Did-not-finish. (Read to page 118.)
Usually, I’d give only one star to a did-not-finish, but there’s nothing about this book that has aggravated me; I have no strong criticism. It just has failed to hold my interest. I started reading some Haruki Murakami short stories and can’t bring myself to pick this back up.
I hadn’t read any Blish in probably 25 years – since I was really into reading Star Trek novelizations. As far as I recall, his Star Trek books were OK – some of the first ones – but not the best ones, even back then.
I rather feel that when people criticize science fiction as a genre, they’re talking about books like this (if they know what they’re talking about.) It features lack of significant characterization, a plot that’s a series of events rather than a dramatic structure, and a concentration on ideas rather than story. And they’re some quite half-baked ideas too. Socially, it also feels extremely dated (as if everyone in the future is still living in an imaginary 1950’s). I’d blame the time period – but I just read some Theodore Sturgeon, written around the same time period, and the guy doesn’t fall victim to that trap in the slightest, so… yeah, this book just isn’t very good.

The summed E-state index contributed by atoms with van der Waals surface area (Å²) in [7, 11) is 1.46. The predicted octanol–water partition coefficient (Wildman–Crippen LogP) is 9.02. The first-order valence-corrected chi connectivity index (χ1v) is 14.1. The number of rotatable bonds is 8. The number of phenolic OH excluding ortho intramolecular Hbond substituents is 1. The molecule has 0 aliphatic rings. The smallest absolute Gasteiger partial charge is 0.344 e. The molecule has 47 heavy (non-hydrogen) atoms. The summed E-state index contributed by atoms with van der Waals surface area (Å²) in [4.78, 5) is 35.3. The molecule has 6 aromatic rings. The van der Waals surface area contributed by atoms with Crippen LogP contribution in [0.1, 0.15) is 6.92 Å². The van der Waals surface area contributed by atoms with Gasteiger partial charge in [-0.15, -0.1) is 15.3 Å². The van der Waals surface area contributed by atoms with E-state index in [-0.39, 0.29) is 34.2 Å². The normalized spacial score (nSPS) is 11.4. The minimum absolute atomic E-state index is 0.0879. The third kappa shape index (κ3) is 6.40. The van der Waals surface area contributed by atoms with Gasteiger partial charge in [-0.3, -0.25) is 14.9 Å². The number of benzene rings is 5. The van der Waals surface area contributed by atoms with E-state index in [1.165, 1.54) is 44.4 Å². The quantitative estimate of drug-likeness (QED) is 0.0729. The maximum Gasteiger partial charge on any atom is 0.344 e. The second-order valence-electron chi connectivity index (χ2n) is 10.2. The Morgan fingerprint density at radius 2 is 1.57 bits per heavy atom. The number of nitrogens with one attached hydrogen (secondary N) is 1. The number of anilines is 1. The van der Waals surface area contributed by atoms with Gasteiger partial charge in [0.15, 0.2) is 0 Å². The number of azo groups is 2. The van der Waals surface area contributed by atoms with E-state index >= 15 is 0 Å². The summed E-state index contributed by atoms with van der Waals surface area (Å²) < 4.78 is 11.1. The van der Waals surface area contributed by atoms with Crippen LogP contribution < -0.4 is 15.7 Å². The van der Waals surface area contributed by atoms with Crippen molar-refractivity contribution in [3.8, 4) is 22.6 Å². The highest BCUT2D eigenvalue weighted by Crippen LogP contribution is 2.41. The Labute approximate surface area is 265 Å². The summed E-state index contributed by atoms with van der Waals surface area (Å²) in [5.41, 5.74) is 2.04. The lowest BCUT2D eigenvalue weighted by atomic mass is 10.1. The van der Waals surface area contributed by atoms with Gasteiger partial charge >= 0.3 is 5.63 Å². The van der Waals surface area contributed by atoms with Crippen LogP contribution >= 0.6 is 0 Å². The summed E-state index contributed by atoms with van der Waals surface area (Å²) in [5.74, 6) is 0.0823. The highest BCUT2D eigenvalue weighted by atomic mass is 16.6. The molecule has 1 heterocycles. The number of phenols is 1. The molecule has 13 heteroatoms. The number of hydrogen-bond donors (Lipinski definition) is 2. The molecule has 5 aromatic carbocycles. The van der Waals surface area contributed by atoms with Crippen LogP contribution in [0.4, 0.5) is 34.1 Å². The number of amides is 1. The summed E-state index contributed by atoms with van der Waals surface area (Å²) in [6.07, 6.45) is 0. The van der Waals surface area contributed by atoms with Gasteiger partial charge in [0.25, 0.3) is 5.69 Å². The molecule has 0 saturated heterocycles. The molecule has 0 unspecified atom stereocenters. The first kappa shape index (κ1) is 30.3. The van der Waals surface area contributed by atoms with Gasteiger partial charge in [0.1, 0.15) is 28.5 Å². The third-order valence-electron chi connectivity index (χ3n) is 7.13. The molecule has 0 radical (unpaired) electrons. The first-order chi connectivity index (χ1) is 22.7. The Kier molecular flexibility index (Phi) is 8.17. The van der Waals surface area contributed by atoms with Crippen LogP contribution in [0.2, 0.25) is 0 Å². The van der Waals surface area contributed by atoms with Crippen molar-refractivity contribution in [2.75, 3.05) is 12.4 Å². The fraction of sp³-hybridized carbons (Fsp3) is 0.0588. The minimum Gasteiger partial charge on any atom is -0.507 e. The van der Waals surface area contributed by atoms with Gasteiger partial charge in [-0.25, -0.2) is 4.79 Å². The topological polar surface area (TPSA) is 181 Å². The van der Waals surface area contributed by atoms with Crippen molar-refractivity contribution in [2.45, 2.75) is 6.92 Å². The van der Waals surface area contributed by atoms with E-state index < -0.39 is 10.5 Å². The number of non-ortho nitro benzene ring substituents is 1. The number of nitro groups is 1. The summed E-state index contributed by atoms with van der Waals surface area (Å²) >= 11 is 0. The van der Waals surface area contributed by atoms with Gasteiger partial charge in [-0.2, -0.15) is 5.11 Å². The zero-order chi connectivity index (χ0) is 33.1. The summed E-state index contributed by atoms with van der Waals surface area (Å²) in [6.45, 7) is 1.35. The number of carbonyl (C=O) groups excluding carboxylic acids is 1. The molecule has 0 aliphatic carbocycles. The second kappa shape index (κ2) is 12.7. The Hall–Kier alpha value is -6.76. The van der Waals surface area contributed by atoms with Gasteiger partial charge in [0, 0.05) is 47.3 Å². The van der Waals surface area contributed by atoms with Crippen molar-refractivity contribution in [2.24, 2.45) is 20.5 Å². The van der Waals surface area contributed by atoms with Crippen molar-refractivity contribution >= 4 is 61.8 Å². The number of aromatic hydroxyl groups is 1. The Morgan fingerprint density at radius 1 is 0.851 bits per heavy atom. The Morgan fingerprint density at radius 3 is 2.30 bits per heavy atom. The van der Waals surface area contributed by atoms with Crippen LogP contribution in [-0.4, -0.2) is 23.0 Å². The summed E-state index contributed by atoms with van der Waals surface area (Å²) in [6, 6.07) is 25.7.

The concept is that anti-gravity is invented, which causes cities (as a group) to lift themselves off the face of the earth and to function as mercenary spaceships-for hire. This means that the Mayor of New York (just Manhattan) is now essentially a spaceship captain. Interstellar travel and adventures ensue. Eh.